Wolf Minerals shares dipped sharply yesterday as the com- pany announced a discounted $183 million capital raising to fund construction of its Hemerdon tungsten project in the south of England.
Wolf shares closed down 10.5ï¿½, or 23.3 per cent, on thin volumes, ending the day at 34.5ï¿½ after the company said it had secured the final part of Hemerdon's funding package via a 30ï¿½ placement to institutional investors.
Ahead of the announcement, Wolf was capitalised at only $90 million, making the raising one of the biggest closed by a small Australian resources company in recent memory.
Despite the dip, Wolf managing director Russel Clark said he was pleased the company's share price had remained above the 30ï¿½ issue price.
The participation of Wolf's two major shareholders, Resource Capital Funds and New Zealand's Todd Corporation, will take their collective holding in Wolf to almost 75 per cent.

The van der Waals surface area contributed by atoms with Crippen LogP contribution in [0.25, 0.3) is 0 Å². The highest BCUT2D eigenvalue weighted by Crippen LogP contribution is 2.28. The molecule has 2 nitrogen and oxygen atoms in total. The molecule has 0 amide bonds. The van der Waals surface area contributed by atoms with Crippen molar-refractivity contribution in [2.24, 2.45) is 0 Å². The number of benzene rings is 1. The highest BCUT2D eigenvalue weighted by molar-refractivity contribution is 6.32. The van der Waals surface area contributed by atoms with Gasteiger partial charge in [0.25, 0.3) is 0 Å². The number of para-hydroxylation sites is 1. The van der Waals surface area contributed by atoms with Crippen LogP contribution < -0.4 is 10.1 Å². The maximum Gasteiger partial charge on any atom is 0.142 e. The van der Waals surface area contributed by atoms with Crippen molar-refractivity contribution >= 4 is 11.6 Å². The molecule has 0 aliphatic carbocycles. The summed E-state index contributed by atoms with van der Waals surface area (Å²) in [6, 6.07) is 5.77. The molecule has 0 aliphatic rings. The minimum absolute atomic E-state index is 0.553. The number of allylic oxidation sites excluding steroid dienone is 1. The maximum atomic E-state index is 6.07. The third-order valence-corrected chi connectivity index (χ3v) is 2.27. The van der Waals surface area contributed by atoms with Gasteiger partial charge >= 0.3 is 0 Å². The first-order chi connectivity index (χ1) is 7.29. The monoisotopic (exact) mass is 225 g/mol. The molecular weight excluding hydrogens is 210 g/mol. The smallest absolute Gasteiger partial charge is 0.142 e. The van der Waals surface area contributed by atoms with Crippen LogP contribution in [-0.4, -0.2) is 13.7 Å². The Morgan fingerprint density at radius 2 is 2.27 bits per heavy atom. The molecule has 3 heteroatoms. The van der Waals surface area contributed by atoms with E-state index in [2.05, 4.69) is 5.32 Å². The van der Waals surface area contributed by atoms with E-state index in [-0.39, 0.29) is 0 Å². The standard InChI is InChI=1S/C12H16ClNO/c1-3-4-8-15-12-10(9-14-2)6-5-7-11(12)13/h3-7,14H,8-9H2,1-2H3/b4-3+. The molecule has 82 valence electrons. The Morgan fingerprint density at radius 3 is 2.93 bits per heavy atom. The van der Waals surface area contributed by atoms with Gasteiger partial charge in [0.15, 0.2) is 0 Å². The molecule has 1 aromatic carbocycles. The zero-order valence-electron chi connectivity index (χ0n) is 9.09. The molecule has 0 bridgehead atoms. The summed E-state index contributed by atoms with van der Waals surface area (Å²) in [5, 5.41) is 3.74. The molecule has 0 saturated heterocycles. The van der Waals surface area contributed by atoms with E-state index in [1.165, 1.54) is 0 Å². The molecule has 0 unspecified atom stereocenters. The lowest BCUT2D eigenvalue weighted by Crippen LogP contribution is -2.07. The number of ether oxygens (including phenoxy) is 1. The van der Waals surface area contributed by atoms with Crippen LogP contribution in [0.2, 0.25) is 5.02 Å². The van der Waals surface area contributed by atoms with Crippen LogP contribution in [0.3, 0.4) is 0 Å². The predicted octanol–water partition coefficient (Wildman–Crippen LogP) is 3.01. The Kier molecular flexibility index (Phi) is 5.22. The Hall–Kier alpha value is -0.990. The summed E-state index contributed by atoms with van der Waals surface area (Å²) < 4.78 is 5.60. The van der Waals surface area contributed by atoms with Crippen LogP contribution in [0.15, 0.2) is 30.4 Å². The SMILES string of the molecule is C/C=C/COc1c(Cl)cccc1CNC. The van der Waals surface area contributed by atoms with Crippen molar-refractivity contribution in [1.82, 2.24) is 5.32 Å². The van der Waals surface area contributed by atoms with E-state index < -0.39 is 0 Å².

But Mr Clark said the issue of more than 120 million new shares to other institutional holders should improve its market liquidity, particularly in Britain, where it is listed on London's Alternative Investment Market.
The funds will be used to repay a $US75 million bridging loan from RCF and, together with the draw down of $138 million in senior debt facilities now available, would cover the $170 million in remaining capital costs at the project.
Mr Clark said Wolf expected Hemerdon would produce its first tungsten and tin concentrate in late 2015, with the project expected to be cash-flow positive in 2016.